In Genesis 1:2, the Spirit (“ruach”) represents the breath and spirit of God, and this connection between the Spirit, language(s), and speech is immediately evident, particularly in the context of prophecy and magnification (Acts 10:46; 19:6). (de Boer. 72).

Yet, when Paul speaks of “graphè theopneustos,” he is alluding to the living breath of God within Scripture, activated when anyone takes up the text and reads it aloud to people. The Spirit is the very breath of God, flowing to and through those who read aloud and blessing those who listen. As Revelation 1:3 asserts, “Blessed is the one who reads aloud the words of this prophecy, and blessed are those who hear it and take to heart what is written in it.” The Spirit thus establishes the authority of Scripture as the Word. (de Boer. 75).

Understanding Adam as Theopneustos

Adam can also be comprehended as in a way “Theopneustos” through the transformative agency of the life-giving breath of God. This profound concept finds its scriptural basis in Genesis 2:7, where both the Hebrew text (MT) and the Greek Septuagint (LXX) recount the formation of humanity from earthly elements and the breathing of the divine breath. While humans are consistently portrayed in other passages as being “formed” by the hand of God or as creatures fashioned from the dust of the earth, it is within this pivotal moment that the “breath of life” imparts a distinctive characteristic to humanity.

The translators of the ‘Septuagint’ consistently employ the term pneuma (πνεῦμα) as the equivalent of the Hebrew word ruach. Out of the 378 instances of ruach in the Hebrew Old Testament, 277 are rendered as pneuma (πνεῦμα) in the LXX. This encompasses the diverse range of meanings encompassed by the Hebrew term, including breath, wind, the principle of life, human disposition, mood, thoughts, determination, and the spirit of God. (Isaacs. 10)

In the Targumim (especially the Targum Onkelos), a later Jewish tradition, this event takes on the significance of God endowing Adam with a “speaking spirit,” marking the commencement of human speech. The Hebrew term “ruach” finds its translation in English as “breath,” “wind,” and “spirit,” imbuing it with an ethereal quality distinct from that of the physical realm. This distinction is allegorically mirrored in the creation narrative of Genesis 1:1, where the heavens represent the ethereal and the earth the physical. (Pageau).

Philo engages with Genesis 2:1–3, describing the culmination of Heaven and Earth. In his interpretation, he ascribes these elements to the primordial origins of Mind and Sense-perception. Moving on to Genesis 2:7, he draws a sharp contrast between the earthly man, formed from clay by the “Divine Artificer”, and the heavenly Man, bearing the image of God. Philo elaborates on the transformation that transpires in the earthly man by the inbreathing of Life.

[1] “And the heaven and the earth and all their world were completed” (Gen. 2:1). He had already told of the creation of mind and sense-perception; he now fully sets forth the consummation of both. He does not say that either the individual mind or the particular sense-perception have reached completion, but that the originals have done so, that of mind and that of sense-perception. For using symbolical language he calls the mind heaven, since heaven is the abode of natures discerned only by mind, but sense-perception he calls earth, because sense-perception possesses a composition of a more earthly and body-like sort. “World,” in the case of mind, means all incorporeal things, things discerned by mind alone: in the case of sense-perception it denotes things in bodily form and generally whatever sense perceives. 4Philo of Alexandria. Allegorical Interpretation of Genesis. Loeb Classical Library, Harvard University Press, 1929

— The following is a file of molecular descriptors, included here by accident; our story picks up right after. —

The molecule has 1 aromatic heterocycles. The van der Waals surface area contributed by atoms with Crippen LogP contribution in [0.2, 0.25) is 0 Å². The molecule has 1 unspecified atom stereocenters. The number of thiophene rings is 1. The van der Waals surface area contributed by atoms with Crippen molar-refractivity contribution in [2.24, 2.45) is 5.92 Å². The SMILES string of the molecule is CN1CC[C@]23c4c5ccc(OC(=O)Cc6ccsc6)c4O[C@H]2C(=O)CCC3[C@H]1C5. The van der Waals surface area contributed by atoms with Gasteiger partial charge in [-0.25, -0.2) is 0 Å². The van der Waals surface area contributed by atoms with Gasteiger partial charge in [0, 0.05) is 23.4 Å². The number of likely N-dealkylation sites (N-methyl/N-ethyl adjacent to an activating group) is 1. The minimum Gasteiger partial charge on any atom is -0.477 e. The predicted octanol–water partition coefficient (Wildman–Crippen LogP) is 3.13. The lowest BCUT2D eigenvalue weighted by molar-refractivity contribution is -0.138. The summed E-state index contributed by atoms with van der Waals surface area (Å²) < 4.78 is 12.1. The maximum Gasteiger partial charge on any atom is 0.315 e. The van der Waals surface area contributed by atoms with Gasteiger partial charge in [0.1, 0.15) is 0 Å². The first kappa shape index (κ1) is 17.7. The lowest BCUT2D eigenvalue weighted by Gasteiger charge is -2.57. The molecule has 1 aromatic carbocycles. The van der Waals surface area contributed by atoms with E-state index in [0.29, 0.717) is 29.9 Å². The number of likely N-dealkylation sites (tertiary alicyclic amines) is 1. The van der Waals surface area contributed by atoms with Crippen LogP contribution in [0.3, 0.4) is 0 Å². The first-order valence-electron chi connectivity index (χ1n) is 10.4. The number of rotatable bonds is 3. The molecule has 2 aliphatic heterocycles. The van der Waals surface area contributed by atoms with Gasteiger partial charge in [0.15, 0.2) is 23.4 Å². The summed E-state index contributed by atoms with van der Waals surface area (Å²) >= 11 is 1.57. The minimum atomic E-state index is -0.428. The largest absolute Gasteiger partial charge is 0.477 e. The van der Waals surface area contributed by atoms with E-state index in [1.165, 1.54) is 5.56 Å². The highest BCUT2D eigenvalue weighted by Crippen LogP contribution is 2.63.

Philo of Alexandria

Within Philo’s writings, pneuma (πνεῦμα) is not primarily associated with emotions but is closely intertwined with human reason. While he occasionally employs the terms psuche (ψυχή), Nous (νοῦς), and pneuma interchangeably, he views nous as the predominant facet of the soul. Just as God is beyond human comprehension, the Nous cannot perceive itself or understand its own essence, as noted in Legum Allegoriae 1, 91. Nevertheless, it’s worth noting that in other instances, Philo posits that nous is constituted of pneuma, as evident in Fug. 133 (De Fuga et Inventione), where he equates nous and pneuma. It’s exclusively within the nous that God imparts the divine breath, as conveyed in Legum Allegoriae I, 33. Philo identifies pneuma as the catalyst behind human reasoning, with Logismos representing the divine inspiration; the Logikon pneuma emerges as the dominant aspect of human nature, reflecting the archetypal form of the divine image, as expounded in Spec.Leg.1, 171, and further echoed in Spec.Leg.1, 277 (De Specialibus Legibus). (Isaacs. 38)

The ‘Breath of Life’: A Distinctly Human Feature

וַיִּיצֶר֩ יְהוָ֨ה אֱלֹהִ֜ים אֶת־ הָֽאָדָ֗ם עָפָר֙ מִן־ הָ֣אֲדָמָ֔ה וַיִּפַּ֥ח בְּאַפָּ֖יו נִשְׁמַ֣ת חַיִּ֑ים וַֽיְהִ֥י הָֽאָדָ֖ם לְנֶ֥פֶשׁ חַיָּֽה׃ Gen. 2:7

Then the LORD God formed man of dust from the ground, and breathed into his nostrils the breath of life נִשְׁמַ֣ת (niš·maṯ ) חַיִּ֑ים (ḥay·yîm); and man became a living being לְנֶ֥פֶשׁ (lə·ne·p̄eš)חַיָּֽה׃ (ḥay·yāh). (Genesis 2:7 [NASB])

καὶ ἔπλασεν ὁ θεὸς τὸν ἄνθρωπον χοῦν ἀπὸ τῆς γῆς καὶ ἐνεφύσησεν εἰς τὸ πρόσωπον αὐτοῦ πνοὴν ζωῆς καὶ ἐγένετο ὁ ἄνθρωπος εἰς ψυχὴν ζῶσαν (Genesis 2:7 [LXX])

And God formed (ἔπλασεν) the man, dust from the earth, and breathed into his face living breath (πνοὴν ζωῆς) and the man became as a living soul (ψυχὴν ζῶσαν)

Koch has presented a more nuanced interpretation of the phrase“breath of life” (נִשְׁמַ֣ת חַיִּ֑ים), shedding light on its significance. Notably, he observes that the same terminology is employed in describing the creation of both animals and humans. In Genesis 2:19, Yhwh Elohim fashions the animals from the same earthly material as humans. Moreover, they share the common outcome of becoming “living creatures.”